Tuesday, November 4, 2008

Peggy Ankney's Mountain Masochist Report

Mountain Masochist Nov. 1, 2008 Race Report

After crewing my husband, JR, twice on this race, I knew I could never do it. “It’s too hard!” was my reply to David Horton every time he asked when I was going to run it. But for some reason, and perhaps it was the fact that the race HQ was a nice hotel, I decided to sign up for it this year with JR. We started training for it in the spring. We ran Promise Land in April, two marathons over the summer, and the 40 mile Oddesey Adventure race at Douthat State Park in October. We also ran 31 miles of the Grindstone course the weekend after the race to clean up the rest of the course markers. To mentally prepare, I printed out a course map and elevation chart and hung it on my office wall, watched Jeanne Craig’s 2007 MMTR video on youtube, and read as many race reports as I could find. For the race itself, I studied the splits from 1998-2000, looking at those who finished between 11:30 and 12 hours and noted these splits after the Long Mountain Wayside on my course map, which I carried with me. But sometimes too much information can be a bad thing: Jeanne finished MMTR (her first attempt) in 11:44, a time I hoped to match, so I looked up her Promise Land time to see how it compared to mine, and was horrified to see that she finished over an hour before I did. JR told me it’s not a linear comparison, but it didn’t do a lot for my self-confidence. This could be my first DNF. I was scared. When I said that to David Horton, his response was, “You should be.”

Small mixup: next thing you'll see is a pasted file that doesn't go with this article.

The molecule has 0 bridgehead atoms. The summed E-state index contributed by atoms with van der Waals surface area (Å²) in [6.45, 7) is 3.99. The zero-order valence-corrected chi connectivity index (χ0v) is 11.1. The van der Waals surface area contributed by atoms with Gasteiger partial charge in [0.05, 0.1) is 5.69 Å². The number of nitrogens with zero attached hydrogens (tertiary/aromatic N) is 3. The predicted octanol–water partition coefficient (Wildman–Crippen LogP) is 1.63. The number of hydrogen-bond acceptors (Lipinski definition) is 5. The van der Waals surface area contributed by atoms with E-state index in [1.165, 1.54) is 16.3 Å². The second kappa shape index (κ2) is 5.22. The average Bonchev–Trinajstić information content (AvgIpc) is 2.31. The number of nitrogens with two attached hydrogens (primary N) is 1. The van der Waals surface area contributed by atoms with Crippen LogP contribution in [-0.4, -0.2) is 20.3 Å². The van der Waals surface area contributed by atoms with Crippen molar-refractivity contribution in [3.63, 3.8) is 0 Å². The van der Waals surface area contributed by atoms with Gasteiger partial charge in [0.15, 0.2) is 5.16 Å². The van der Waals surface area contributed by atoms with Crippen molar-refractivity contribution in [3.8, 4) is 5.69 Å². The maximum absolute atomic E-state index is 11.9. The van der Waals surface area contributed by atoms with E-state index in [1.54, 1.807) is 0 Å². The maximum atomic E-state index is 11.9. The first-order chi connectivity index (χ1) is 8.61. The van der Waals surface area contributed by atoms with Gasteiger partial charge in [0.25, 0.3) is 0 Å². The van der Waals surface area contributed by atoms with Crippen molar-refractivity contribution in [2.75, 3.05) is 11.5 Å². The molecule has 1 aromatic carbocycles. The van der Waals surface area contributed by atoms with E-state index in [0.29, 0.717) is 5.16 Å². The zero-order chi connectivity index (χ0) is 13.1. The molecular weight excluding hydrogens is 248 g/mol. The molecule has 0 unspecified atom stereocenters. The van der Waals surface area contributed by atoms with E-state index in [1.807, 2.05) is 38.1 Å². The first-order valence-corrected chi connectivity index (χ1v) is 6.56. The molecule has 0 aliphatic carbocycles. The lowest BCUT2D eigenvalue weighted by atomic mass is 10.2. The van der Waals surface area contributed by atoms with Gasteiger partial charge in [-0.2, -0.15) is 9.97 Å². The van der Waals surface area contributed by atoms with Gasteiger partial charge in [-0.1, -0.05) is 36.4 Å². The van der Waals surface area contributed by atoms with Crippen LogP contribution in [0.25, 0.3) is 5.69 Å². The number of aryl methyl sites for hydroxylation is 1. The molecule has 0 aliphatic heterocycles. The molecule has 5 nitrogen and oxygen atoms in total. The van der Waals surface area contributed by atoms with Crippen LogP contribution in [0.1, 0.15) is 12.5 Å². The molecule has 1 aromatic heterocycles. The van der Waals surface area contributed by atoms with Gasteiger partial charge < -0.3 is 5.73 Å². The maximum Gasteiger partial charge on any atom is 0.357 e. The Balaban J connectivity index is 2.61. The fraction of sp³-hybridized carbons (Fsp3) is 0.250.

A few weeks before the race, JR developed an IT band issue that affected his sciatica and had to back out of the race, so he was my crew for the day. Our ultra-runner friend Bill Potts had nearly the same thing happen but recovered, but on race morning developed flu symptoms and had to back out and asked JR if he could ride with him for the day. So I had a two-man crew for the day.